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Worried about your child’s bathroom accidents? Pelvic physiotherapy can help

Author Details

Uma Ghosh blog author

Uma Ghosh

PT, DPT, Pelvic Health, National Pelvic Health Clinical Lead


Friday, Jul. 23, 2021
A group of children playing in a park

Packing extra clothes for school or play dates, late night bedsheet and pajama changes, the worry about your child’s self-esteem and confidence - these are all stressful considerations many families face when a child is having “bathroom accidents.”

Did you know that 1 in 6 children under the age of 17 struggle with some form of incontinence? Although incontinence in children is common, it is not normal, and Lifemark has paediatric pelvic physiotherapists that can help families regain confidence and control.

Urinary incontinence is defined as the loss of bladder control. When this happens regularly in children over the age of 4, it is known as enuresis. There are different types of enuresis, and your child may have one or more of the following:  

  • Diurnal Enuresis (daytime wetting)
  • Nocturnal Enuresis (nighttime/ bedwetting)
  • Enuresis Risoria (Giggle Incontinence)
  • Primary Enuresis (when a child has not fully mastered toilet training)
  • Secondary Enuresis (when a child has periods of dryness but then returns to periods of wetting)

Why is my child experiencing these accidents?

So, you are probably wondering, “why is this happening to my child?” Enuresis can be frustrating and stressful for everyone. However, it is important to remember that your child does not have control over this issue and there are multiple things that may be giving rise to your child’s accidents that are discussed below:

1. Constipation

When the bowel is too full due to constipation, additional pressure is put on the bladder, resulting in involuntary urinary leakage.

2. Urination postponement

When a child ignores the urge to go to the bathroom, the bladder becomes too full, causing urinary leakage. Toilet avoidance is something that is common in children and can occur for a variety of reasons including pain, fear, distraction, fear of missing out, or embarrassment.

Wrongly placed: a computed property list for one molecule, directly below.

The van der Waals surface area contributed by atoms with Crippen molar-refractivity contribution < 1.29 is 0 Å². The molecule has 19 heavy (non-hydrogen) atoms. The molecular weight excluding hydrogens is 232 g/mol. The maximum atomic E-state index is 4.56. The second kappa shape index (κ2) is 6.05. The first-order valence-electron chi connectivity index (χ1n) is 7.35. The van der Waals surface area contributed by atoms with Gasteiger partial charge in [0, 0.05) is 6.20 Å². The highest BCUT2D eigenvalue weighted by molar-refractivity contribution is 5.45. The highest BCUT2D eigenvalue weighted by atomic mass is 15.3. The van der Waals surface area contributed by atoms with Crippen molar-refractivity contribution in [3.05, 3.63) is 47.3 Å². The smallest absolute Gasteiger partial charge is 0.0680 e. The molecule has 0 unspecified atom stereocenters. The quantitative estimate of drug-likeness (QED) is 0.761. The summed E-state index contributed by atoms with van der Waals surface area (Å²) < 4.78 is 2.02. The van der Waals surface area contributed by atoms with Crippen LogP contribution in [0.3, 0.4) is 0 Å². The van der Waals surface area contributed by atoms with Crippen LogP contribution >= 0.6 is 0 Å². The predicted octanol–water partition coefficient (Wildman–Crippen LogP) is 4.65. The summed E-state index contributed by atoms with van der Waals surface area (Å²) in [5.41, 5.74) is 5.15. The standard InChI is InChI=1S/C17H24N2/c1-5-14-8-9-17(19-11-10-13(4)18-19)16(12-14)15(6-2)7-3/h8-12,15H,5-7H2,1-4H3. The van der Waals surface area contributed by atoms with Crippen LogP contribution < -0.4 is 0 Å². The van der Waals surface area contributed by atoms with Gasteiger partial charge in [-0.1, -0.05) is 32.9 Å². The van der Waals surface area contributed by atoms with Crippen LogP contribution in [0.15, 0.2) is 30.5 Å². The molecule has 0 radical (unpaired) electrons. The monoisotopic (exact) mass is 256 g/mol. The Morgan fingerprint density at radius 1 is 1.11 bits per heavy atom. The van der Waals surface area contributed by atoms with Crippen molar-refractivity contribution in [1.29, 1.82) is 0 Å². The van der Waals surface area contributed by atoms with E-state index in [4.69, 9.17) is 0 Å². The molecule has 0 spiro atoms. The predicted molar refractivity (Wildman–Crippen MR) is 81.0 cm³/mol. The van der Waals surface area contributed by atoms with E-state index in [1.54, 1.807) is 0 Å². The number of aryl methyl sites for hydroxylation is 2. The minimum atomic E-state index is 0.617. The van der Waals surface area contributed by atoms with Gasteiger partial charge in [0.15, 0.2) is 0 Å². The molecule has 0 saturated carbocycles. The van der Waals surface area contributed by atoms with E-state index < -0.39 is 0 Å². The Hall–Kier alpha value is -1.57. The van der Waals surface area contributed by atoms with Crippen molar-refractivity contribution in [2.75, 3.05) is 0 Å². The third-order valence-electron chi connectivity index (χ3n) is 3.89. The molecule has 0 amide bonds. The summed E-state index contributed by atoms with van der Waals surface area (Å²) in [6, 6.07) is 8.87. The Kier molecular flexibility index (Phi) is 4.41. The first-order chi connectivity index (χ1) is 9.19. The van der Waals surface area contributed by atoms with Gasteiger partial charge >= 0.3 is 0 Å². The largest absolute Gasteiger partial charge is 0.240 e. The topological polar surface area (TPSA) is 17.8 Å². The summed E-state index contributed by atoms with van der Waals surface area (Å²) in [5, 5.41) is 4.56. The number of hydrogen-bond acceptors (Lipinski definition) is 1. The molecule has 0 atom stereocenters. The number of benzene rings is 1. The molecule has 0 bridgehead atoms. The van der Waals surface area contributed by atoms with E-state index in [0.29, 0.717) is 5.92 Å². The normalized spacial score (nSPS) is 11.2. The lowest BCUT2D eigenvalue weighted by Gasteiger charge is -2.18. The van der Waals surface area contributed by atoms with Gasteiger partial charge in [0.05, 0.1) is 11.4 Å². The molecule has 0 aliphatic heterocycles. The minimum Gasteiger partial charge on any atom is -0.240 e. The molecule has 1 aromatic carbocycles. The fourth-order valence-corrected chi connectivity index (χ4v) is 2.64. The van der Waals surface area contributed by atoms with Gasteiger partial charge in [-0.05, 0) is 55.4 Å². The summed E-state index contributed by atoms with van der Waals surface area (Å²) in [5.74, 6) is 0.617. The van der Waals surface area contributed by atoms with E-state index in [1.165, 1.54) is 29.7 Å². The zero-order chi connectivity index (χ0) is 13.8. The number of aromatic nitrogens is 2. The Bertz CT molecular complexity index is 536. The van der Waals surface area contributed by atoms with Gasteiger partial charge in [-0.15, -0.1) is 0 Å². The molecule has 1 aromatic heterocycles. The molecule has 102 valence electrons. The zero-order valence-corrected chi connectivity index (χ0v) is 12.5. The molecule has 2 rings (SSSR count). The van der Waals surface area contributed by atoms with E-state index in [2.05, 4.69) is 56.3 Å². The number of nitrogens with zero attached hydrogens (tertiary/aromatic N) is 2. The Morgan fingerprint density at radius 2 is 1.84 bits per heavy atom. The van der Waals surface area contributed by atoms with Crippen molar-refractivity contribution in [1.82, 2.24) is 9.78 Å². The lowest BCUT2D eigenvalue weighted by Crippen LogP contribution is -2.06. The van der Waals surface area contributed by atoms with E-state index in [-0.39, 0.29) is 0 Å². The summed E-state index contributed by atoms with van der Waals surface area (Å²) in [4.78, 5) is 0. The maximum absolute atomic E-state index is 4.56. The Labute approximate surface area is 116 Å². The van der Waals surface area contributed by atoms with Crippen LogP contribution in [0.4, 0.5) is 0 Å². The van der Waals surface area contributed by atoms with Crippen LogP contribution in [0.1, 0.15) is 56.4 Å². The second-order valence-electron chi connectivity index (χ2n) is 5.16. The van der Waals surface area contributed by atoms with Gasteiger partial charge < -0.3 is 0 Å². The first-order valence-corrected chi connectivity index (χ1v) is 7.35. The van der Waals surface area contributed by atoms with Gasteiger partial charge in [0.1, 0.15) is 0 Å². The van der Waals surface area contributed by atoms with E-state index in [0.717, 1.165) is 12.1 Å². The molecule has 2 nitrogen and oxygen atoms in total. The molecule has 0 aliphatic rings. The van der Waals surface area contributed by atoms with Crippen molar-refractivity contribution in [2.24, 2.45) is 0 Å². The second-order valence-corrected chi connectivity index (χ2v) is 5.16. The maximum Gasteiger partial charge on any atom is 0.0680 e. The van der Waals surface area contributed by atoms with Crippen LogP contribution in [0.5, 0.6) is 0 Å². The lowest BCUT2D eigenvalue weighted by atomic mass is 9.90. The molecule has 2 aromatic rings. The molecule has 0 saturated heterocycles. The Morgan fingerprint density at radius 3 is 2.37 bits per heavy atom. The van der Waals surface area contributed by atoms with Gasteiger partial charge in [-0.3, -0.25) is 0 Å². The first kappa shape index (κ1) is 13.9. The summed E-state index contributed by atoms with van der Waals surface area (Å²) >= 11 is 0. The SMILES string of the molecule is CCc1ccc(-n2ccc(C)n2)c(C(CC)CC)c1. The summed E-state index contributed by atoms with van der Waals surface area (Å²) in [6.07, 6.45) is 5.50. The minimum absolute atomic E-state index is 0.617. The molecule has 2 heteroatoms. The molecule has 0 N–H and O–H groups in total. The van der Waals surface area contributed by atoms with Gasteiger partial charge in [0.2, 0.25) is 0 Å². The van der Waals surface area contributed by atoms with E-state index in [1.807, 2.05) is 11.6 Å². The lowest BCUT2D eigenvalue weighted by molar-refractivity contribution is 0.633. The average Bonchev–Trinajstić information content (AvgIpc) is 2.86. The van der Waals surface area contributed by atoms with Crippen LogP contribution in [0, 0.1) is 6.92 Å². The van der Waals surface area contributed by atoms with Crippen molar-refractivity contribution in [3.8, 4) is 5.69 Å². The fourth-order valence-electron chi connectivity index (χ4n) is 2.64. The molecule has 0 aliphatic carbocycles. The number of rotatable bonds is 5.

3. Tight pelvic floor muscles

Dysfunctional voiding due to tight pelvic floor muscles occurs when the muscles that control the flow of urine out of the body don't relax completely, leaving a bladder that is never fully emptied. This may cause children to visit the bathroom more frequently due to leftover urine in the bladder.

4. Weak pelvic floor muscles

When the muscles of the pelvic floor are weak, they are unable to contract to prevent urine from leaking. This is particularly difficult when there are additional forces at play during activities like running, jumping, laughing, or sneezing.

5. Overactive bladder

Children may feel the need to urinate more frequently or have a sudden urge to urinate. This is the result of bladder muscles that are overactive or contracting more often causing an urge to void the bladder.

6. Underactive bladder

“Lazy bladder syndrome” is the opposite of an overactive bladder, meaning that bladder muscles are unable to contract as readily which causes prolonged or slow bladder emptying. Children with an underactive bladder may not urinate frequently and are able to go long periods of time (more than 12 hours) without using the bathroom. Children may feel the need to “strain” in order to urinate due to the bladder muscle itself being weak and unable to push out, or void, the urine.

How can physiotherapy help?

You may have heard that pelvic physiotherapy typically involves an internal exam, and you are concerned about how that might work with young children. When dealing with children who are having pelvic health issues, our physiotherapists ensure that the treatment is as non-invasive as possible. Therefore, an internal exam is usually not required as part of an assessment or treatment for a child’s pelvic health concerns.

A common treatment technique used by physiotherapists is called urotherapy. This is a conservative, management-based approach which includes education about the anatomy and function of the lower urinary tract as well as behavioural modifications. Some behavioural modifications may involve the correction of toilet postures, the avoidance of holding manoeuvres (I’m sure you all are familiar with the crossed legged position), adjustment of fluid intake, and scheduled or timed voids. A physiotherapist will tailor a treatment program that is unique to your child’s needs, while making treatment fun and interactive!

Pelvic physiotherapists are here to help you and your child regain confidence and ease the stress around bathroom accidents. We understand the emotional strain childhood pelvic health concerns can have on both the child and the parent. Constantly worrying about social interactions and whether your child is avoiding activities because they might have an accident can be difficult, but we can help!   

For further guidance, check out our locations page to find a clinic near you or book online to schedule an appointment with a pelvic health physiotherapist.

This blog was written by Kayla Teeter, a 1st year physiotherapy student from the University of Toronto.

Author Details

Uma Ghosh blog author

Uma Ghosh

PT, DPT, Pelvic Health, National Pelvic Health Clinical Lead


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